Interior Design

My Comparison of Paint: Farrow & Ball versus Benjamin Moore Paint

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Which paint is better, Farrow and Ball or Benjamin Moore? Here’s my comparison of the two paints. One of the most frequent discussions on Instagram is which paint to use, and why? After using both of these brands for 9 years, I’m going to pro/con the two brands and share my experiences. Before we go any further, I want to disclose both brands have gifted me paint to use however I’ve never had a paid sponsorship with either brand. Because both brands have gifted me paint, I’ve been able to try many finishes and different lines within the brands. I’m going to spill the tea, unfiltered and unsweetened. 

I’ll also say: I’m really sensitive to color and finish. If I sound like I’m obsessing, I am. I have years working as a graphic designer, art director and creative director with Pantone and creating custom colors on printing presses, then my career as a photographer (always color correcting) and now as an interior designer. When I choose color for my home or design project, all that experience is filtered into my choices. 

House of Brinson, Queen of May room, Farrow and Ball Inchyra Blue
House of Brinson, Queen of May room, Farrow and Ball Inchyra Blue

Farrow & Ball Paint

This British brand started making waves in the US right around the time we purchased our house in 2013. I used this paint exclusively for the first few years we were renovating and have about 50% of my home painted with this brand. 


  • The colors are hands down the best curation. The limited palette provides focus and visual story telling opportunities. Choosing color is one of the most difficult things you will do when designing your home and having a curated selection like this helps eliminate mistakes. 
  • The pigments and the way the colors are blended are just beyond. I would never in a million years ask another paint brand to color match because it never lives up to the real F&B color pigments. The pigments are neutral and absorb light a certain way that creates an atmosphere. With my photography background, I’m really sensitive to how light plays off color and surfaces and F&B excels in this category.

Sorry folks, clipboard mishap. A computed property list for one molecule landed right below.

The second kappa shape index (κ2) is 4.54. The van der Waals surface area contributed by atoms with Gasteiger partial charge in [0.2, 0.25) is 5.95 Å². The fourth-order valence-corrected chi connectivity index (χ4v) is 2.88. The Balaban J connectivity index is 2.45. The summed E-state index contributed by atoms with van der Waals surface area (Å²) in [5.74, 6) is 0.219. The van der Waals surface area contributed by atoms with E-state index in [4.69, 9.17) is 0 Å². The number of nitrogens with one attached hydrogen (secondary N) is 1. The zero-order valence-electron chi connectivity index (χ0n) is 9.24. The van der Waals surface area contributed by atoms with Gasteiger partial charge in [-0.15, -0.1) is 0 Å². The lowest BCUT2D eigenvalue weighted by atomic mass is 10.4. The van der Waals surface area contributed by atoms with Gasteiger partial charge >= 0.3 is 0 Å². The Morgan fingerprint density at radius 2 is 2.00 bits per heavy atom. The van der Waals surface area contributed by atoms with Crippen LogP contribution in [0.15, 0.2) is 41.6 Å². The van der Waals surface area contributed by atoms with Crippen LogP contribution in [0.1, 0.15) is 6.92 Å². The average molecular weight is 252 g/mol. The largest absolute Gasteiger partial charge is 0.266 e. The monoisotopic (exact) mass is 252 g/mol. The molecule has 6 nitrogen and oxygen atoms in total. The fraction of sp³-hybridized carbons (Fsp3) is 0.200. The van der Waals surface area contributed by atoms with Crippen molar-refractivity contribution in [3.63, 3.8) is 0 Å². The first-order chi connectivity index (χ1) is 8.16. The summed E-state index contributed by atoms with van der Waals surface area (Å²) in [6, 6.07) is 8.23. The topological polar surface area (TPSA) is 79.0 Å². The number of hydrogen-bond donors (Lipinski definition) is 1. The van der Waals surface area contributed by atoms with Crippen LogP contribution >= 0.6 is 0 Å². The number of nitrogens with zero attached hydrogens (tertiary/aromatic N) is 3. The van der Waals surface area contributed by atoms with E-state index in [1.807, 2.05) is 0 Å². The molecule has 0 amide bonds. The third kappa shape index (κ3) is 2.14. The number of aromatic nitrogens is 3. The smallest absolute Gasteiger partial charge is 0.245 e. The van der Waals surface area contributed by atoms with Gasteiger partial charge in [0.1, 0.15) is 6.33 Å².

• Because of the pigments, F&B color have a certain neutral feel to them. It’s soft and romantic. 
  • The estate emulsion is a 2% sheen and looks so damn sexy on the walls,  there’s a little something in the finish but this sheen soaks in the light and bounces the color right back. I visited historic British museums and noted the paint on the gallery walls, this sheen is the same vibe. 
  • The marketing and images are really inspiring. I can see this company puts a lot of value on the creative process from the team that creates the color, to the team who does marketing. Very strategic, speaking to the design community and design fluent consumers. 


  • Lots of technical issues. I’ve been in tears because of this brand of paint in my house and I just can’t forgive and forget. I’ve had cans of paint not mix down. The pigment and the sheen separated in the can and in the tray while we were painting. We had to drill mix several times. I’ve used their high gloss on doors and when it’s mildly humid, the paint becomes sticky and dust sticks to it. My black doors look *awesome* with the smallest amount of dog hair floating around. (Please note that’s dripping with sarcasm, a coping mechanism.) It’s really upsetting, I have multiple doors that need deglossing and repainting. When we painted the Queen of May room, we had so many technical issues, I can’t list them all. 
  • The primer is not good, skip it. 
  • You will need three coats of paint for full coverage. This is important because it takes more time and product, especially if you hire out painting. 
  • I would never use the ‘semi-gloss’ finish because of coverage issues. I used this on all our trim initially and wish I didn’t. The color is beautiful, love it. 
  • It’s expensive.
  • Durability. You can’t wash or scrub this paint like you can others. I do and in some areas it has held up fine, in others it hasn’t. If you have kids or slobbery dogs, I’d think long and hard about your durability needs. 
  • The high gloss paint doesn’t fully harden, I will never use again. 
  • If you are not close to a store and need an extra gallon, you’re gonna have to have it shipped and wait. 
  • Difficult to use. You MUST drill mix. Not for a first time painter, IMHO.
  • Doesn’t come in 5 gallon buckets, which if you’re working on an exterior or larger scale project, you have to order so many cans of paint. 

Would I use it again? Yes, but with reservation. No, on trim or anything that needs a level of durability. If I really loved a color and was using it on walls, only with estate emulsion, I’d probably go for it. I don’t think you can dupe Hague Blue. Just sayin’. 

House of Brinson, Living Room, Farrow & Ball Light Blue
House of Brinson, Living Room, Farrow & Ball Light Blue
House of Brinson, Primary Bathroom, Benjamin Moore Duxbury Grey (love, love this color)
House of Brinson, Primary Bathroom, Benjamin Moore Duxbury Grey (love, love this color)

Benjamin Moore Paint

An American paint brand dating back to 1883, they focus not only on color but on the science behind the paint. I’ve been using Benjamin Moore since I had my first apartment because the brand is sold at independent retails all over NYC, it was very easy to find. About 50% of our house will be painted in Benjamin Moore after we finish the third floor. 


  • The technical performance of this paint wow’s me every time. There are so many products that address issues – it’s amazing. Walls, cabinets, special primers, you name it, Benjamin Moore has it. This has saved me countless times from pure disaster. 
  • Easy to buy. I can find a shop that sells Benjamin Moore 20 minutes in several directions from our house. If we need an extra can of paint,we just run out and pick it up.